Just for the sake of completeness, here are the three most recent Scottish subsamples from Britain-wide polls -
ICM: SNP 34%, Conservatives 32%, Labour 21%, Greens 4%, UKIP 4%, Liberal Democrats 4%
YouGov: SNP 37%, Labour 29%, Conservatives 23%, Liberal Democrats 7%, UKIP 4%
Opinium: SNP 35%, Conservatives 32%, Labour 24%, Greens 6%, UKIP 1%, Liberal Democrats 1%
In a sense these are in line with the full-scale Scottish poll from Panelbase, because they all show the SNP in the lead, and they all show the SNP well ahead of Labour, who until recently had looked like the main challenger. There have now been twenty-three subsamples since the election, and fourteen have put the SNP ahead. Seven have shown a Labour lead, and only two have shown a Tory lead.
If we buy into the theory that there was a Labour surge during the summer which has since subsided, there's one huge mystery that has yet to be solved. How do we explain the significant swing from SNP to Labour in the very recent Cardonald and Fortissat by-elections, which took place at roughly the same time as the Panelbase poll was in the field? Perhaps there were local factors at play, and perhaps it's just coincidence that more or less the same thing happened in two different places at once...but we should probably keep an open mind until we have more information.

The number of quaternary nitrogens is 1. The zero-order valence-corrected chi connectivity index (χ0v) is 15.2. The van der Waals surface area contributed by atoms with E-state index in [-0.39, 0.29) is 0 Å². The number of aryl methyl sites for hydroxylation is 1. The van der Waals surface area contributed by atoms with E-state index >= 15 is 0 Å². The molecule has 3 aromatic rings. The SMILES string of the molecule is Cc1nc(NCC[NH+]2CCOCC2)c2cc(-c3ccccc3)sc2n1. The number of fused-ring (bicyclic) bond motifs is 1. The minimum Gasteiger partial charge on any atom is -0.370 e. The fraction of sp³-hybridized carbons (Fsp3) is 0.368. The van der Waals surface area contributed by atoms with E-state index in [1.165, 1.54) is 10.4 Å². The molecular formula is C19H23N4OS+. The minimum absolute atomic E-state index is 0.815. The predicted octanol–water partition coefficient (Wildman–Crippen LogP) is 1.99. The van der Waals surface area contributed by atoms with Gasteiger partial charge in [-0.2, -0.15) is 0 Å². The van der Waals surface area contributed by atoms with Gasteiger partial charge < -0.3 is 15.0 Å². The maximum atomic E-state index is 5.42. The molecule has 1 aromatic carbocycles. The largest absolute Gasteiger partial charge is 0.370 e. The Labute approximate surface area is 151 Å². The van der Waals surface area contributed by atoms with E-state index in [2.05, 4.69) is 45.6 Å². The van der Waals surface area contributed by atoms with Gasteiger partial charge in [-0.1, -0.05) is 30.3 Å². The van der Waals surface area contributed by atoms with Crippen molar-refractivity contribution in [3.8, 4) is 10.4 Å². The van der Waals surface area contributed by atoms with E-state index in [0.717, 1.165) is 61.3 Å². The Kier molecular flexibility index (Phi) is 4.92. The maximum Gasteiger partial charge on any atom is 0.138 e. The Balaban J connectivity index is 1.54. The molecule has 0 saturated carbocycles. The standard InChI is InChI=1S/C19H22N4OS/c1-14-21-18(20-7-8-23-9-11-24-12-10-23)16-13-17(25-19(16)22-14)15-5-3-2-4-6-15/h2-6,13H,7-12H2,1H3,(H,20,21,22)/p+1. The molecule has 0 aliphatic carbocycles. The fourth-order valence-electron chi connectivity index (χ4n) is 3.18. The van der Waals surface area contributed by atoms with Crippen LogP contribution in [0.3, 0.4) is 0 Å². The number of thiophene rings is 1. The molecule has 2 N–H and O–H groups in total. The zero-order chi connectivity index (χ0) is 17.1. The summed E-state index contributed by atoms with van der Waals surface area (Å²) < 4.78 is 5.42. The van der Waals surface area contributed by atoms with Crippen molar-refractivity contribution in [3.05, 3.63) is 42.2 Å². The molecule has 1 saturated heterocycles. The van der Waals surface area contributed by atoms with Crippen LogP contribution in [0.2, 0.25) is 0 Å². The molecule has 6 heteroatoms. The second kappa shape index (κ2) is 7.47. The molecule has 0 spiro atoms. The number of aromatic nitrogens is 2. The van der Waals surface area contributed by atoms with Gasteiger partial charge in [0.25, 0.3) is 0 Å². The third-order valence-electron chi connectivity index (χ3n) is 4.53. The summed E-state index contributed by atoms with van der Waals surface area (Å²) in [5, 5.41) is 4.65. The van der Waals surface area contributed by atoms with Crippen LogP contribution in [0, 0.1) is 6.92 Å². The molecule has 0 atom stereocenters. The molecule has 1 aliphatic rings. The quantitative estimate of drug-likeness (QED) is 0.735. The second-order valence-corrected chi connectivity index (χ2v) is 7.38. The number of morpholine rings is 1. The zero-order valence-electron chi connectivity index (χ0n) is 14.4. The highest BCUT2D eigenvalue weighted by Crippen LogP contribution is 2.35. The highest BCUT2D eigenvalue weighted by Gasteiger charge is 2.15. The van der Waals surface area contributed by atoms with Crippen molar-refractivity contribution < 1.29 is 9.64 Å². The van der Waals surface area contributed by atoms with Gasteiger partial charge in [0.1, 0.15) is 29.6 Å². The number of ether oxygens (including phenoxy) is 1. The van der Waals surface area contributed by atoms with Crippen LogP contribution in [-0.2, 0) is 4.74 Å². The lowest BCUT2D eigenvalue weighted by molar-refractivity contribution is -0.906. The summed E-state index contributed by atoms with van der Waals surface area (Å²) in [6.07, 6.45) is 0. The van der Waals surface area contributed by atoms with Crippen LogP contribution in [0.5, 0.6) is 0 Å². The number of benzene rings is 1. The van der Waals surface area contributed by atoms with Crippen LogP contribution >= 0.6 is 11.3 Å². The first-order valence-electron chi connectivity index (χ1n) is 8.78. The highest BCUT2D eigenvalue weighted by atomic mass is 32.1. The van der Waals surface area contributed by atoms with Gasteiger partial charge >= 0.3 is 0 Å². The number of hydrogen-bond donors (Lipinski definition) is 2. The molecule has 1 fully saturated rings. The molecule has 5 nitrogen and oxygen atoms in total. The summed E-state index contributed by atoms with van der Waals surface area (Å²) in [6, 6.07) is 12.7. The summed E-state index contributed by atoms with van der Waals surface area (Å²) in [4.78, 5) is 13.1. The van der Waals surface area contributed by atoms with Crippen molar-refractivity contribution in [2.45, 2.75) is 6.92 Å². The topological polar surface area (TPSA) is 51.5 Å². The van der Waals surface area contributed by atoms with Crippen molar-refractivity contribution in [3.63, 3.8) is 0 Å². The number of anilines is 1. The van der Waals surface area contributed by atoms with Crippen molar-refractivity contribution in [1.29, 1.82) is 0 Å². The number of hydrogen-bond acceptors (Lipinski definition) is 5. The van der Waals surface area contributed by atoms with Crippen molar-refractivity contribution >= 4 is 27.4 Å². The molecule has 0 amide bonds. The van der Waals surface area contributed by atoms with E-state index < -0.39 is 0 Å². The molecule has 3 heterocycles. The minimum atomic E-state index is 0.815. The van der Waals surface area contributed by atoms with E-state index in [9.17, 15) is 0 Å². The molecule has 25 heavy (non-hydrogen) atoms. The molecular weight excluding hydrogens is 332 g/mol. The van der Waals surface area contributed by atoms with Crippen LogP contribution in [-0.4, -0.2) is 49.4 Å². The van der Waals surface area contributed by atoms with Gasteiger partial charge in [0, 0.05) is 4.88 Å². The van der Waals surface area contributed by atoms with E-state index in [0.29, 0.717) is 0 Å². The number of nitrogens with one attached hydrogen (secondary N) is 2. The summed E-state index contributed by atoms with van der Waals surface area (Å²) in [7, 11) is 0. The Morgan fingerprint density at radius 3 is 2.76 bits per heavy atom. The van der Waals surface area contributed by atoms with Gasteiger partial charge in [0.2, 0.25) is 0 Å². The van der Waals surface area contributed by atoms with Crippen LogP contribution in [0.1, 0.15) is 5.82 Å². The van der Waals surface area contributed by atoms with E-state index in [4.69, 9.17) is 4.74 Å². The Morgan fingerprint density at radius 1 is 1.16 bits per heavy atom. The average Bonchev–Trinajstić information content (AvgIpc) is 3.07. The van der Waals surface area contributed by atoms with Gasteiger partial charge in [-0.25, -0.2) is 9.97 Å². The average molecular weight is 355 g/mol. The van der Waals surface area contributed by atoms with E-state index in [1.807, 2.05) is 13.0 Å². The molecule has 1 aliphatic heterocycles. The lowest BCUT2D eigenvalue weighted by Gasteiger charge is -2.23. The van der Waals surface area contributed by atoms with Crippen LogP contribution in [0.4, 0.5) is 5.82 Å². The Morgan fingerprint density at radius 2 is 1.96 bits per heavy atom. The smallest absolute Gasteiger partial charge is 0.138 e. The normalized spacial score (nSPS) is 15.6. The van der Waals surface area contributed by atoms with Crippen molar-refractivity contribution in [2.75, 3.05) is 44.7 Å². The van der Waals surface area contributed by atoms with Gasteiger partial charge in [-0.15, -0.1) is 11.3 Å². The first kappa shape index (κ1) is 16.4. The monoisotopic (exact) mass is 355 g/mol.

Note : I'm out of the country for a couple of weeks with intermittent internet access, so blogging may be light.